July 01, 2015

WHO Confirms Cuba Is First Country To Eliminate Mother-to-Child HIV and Syphilis Transmission

The World Health Organization on Tuesday declared Cuba the first country in the world to eliminate the transmission of HIV and syphilis from mother to child.

The WHO said in a statement that an international delegation that it and the Pan American Health Organization sent to Cuba in March determined the country met the criteria for the designation. In 2013, only two children in Cuba were born with HIV and five with syphilis, the statement said.

"Cuba's success demonstrates that universal access and universal health coverage are feasible and indeed are the key to success, even against challenges as daunting as HIV," PAHO Director Carissa Etienne said in the statement.

Cuba's Communist government considers its free healthcare a major achievement of the 1959 revolution, although ordinary Cubans complain of a decline in standards since the fall of the Soviet Union, the country's former benefactor, in 1991.

The PAHO and WHO credited Cuba with offering women early access to prenatal care, HIV and syphilis testing, and treatment for mothers who test positive. The two organizations began an effort to end congenital transmission of HIV and syphilis in Cuba and other countries in the Americas in 2010.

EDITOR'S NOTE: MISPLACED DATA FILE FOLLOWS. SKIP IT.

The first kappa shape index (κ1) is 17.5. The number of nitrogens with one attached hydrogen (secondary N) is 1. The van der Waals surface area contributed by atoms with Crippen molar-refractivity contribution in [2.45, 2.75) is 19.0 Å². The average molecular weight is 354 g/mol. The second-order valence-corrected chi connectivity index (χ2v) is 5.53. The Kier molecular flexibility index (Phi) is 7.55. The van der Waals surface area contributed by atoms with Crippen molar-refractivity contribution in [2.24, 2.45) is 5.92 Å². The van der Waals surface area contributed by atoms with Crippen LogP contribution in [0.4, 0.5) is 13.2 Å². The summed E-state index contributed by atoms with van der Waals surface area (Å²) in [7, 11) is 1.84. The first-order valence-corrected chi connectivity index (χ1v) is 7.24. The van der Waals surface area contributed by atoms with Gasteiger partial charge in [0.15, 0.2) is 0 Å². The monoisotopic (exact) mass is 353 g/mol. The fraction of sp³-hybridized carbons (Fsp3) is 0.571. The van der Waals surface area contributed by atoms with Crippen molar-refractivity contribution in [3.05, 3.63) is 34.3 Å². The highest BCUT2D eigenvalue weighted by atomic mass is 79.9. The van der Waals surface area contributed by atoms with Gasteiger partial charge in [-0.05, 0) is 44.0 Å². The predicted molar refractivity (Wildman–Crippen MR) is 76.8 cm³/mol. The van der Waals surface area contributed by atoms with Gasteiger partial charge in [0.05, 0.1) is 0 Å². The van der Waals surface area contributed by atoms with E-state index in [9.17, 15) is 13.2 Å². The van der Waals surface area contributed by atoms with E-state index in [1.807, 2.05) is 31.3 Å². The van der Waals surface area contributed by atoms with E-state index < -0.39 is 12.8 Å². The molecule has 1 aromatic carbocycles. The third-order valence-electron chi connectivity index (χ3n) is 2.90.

Related article: Overview of HIV/AIDS disease

Official statement here: WHO validates elimination of mother-to-child transmission of HIV and syphilis in Cuba

1 comment:

  1. IkennaAdimekwe18 July 2015 at 11:04

    Dayo Ajayi-Obe thanks for your comment. I really did not know before reading your comment that the American Medical Association avoids using q.d and q.1.d as once a day abbreviations. It equally makes a lot of sense, following my experience over the years, to simply document once a day doses as o.d or once a day in words.

    In regard to your question on whether "...the intern was taught to use q.d as a once a daily dose at medical school or
    if it was just the intern had come across the term on a google search
    and so was playing smart"; I honestly cannot say for sure because I do not recall anyone going any further to ask him. Our attention at the time was on the nurse and patient. Anyway I would have asked him if he were still around, but this article was written a little more than 2 years ago, and he has since finished his internship training and has not been keeping in touch.

    Finally, like you rightly noted, even though no official statistics on nationwide medication errors is being kept (to the best of my knowledge), errors for Nigeria would understandably be much worse than that in the States; but our duty is to work together
    to prevent them and create safer hospitals and clinic environments
    for our patients. Thank you!


Got something to say? We appreciate your comments: